The government of the People’s Republic of China issued the first round of aluminium scrap import quotas earlier this week. The quotas, which are set to go into effect on July 1, will see a drop in aluminium scrap shipped into Chinese ports of almost 85 percent.
As of July 1, aluminium scrap imported into the Middle Kingdom will be restricted to a total of 54,256 metric tons for the third quarter. Though experts say the overall impact of quotas is not completely predictable at present as the total number of import quotas for the quarter has yet to be released, the restrictions are significant.
In the third quarter last year Chinese importers received 349,510 metric tons of scrap aluminium. The quotas to be implemented for the coming quarter will operate an average aluminium smelter for less than two months according to projections.
“This is only the first batch and these importers are mostly from the Ningbo area,” explained a United States scrap exporter to Argus Media this week. “We have talked to one of the consumers on the list, and they are saying this is only enough copper scrap volumes for 30-40pc of their capacity.”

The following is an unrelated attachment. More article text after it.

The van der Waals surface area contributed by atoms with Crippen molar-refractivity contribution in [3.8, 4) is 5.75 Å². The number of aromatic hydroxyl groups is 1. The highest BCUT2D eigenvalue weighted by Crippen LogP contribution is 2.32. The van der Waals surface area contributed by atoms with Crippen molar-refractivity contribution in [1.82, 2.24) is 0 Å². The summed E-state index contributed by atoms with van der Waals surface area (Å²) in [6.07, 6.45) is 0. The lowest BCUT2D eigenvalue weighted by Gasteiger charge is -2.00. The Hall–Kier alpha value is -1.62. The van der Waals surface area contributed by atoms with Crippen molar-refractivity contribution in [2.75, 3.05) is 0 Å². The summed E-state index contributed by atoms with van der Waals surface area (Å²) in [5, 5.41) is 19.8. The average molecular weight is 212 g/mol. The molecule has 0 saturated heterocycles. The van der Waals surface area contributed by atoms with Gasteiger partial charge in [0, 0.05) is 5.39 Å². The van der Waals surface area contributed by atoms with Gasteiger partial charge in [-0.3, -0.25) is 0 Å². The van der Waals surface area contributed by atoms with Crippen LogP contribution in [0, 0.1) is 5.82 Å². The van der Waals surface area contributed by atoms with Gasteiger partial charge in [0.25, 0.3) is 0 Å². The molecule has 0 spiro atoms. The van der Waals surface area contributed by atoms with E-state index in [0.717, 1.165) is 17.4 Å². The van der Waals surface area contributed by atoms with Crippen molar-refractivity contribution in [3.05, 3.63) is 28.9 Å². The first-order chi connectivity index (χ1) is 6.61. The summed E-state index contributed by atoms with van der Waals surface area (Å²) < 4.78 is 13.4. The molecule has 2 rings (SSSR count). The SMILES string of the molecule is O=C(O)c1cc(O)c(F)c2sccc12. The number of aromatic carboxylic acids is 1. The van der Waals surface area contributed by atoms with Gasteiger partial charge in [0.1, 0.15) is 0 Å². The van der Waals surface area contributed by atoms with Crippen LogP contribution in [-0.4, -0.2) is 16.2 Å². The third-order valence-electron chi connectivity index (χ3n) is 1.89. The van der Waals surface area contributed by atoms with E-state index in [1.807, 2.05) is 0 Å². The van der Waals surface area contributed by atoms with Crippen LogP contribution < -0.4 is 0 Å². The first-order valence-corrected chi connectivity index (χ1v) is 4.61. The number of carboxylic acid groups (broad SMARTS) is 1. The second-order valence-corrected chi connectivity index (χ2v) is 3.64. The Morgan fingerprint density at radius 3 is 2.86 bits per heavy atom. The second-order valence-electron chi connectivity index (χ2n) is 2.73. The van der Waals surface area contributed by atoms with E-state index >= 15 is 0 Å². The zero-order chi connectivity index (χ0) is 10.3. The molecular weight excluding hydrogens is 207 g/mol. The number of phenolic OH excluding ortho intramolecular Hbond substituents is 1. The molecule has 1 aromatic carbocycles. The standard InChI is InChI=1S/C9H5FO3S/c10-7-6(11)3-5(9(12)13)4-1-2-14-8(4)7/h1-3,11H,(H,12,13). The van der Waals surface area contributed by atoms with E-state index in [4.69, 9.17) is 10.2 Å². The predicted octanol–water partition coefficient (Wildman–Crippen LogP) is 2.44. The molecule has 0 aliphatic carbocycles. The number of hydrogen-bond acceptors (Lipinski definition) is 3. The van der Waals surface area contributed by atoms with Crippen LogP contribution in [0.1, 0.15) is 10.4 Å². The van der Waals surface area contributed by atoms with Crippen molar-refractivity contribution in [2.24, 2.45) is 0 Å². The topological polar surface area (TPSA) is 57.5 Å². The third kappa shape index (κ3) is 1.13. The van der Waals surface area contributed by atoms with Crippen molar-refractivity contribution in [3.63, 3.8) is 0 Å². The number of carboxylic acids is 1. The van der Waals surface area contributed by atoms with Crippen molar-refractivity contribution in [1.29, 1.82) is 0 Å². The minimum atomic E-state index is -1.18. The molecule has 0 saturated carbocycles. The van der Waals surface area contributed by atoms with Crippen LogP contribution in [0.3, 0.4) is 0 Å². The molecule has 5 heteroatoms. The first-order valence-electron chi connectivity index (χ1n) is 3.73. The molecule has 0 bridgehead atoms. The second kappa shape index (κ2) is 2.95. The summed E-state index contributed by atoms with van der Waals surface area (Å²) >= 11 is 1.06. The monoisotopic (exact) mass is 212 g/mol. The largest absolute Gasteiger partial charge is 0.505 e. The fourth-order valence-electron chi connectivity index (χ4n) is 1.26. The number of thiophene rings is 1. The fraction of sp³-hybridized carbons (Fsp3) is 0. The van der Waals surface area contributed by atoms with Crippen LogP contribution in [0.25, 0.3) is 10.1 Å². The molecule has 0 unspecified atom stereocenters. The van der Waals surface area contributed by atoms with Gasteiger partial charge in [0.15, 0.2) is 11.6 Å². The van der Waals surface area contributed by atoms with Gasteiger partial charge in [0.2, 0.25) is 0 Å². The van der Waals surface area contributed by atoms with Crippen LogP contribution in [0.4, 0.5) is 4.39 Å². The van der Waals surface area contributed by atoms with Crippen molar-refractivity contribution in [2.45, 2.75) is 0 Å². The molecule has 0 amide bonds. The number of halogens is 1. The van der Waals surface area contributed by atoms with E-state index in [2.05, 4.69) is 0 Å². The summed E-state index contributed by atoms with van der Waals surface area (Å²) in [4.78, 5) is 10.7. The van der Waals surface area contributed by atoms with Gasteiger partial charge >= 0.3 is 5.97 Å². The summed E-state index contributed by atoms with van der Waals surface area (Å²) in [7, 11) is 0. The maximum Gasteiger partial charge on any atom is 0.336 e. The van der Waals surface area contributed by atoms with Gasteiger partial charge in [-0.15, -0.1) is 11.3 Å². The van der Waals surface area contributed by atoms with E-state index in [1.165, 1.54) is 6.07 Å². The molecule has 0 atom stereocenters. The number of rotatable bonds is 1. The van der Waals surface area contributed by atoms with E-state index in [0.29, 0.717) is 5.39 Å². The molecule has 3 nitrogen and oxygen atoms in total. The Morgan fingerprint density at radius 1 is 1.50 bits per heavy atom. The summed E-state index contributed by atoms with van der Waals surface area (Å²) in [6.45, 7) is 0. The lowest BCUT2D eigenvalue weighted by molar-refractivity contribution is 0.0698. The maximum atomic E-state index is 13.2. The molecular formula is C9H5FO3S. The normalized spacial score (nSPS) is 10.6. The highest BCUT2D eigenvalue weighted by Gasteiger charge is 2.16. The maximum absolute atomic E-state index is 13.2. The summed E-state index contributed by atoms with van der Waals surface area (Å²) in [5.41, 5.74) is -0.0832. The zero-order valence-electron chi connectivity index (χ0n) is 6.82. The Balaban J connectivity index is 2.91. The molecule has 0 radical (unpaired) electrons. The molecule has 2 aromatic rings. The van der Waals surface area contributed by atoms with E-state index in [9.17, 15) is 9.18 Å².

Argus indicated that traders expressed similar sentiments for the aluminium scrap metal situation.
Chinese buyers told media outlets that the quotas for southern buyers are likely only the beginning, as they expect limits on buyers in the country’s northern reaches to be issued shortly. A second round of quotas for southern importers in Guangdong and elsewhere is likely they said, even as soon as the next few weeks.
In any event, buyers expect a buying binge up front followed by long stretches of doldrums, both of which are likely to wreak havoc on pricing.
“If any buyers wish to import before the end of September, they must prepare for shipping in early July,” warned an American exporter. “After that they will stop buying until they have dealt with the fourth quarter volumes.”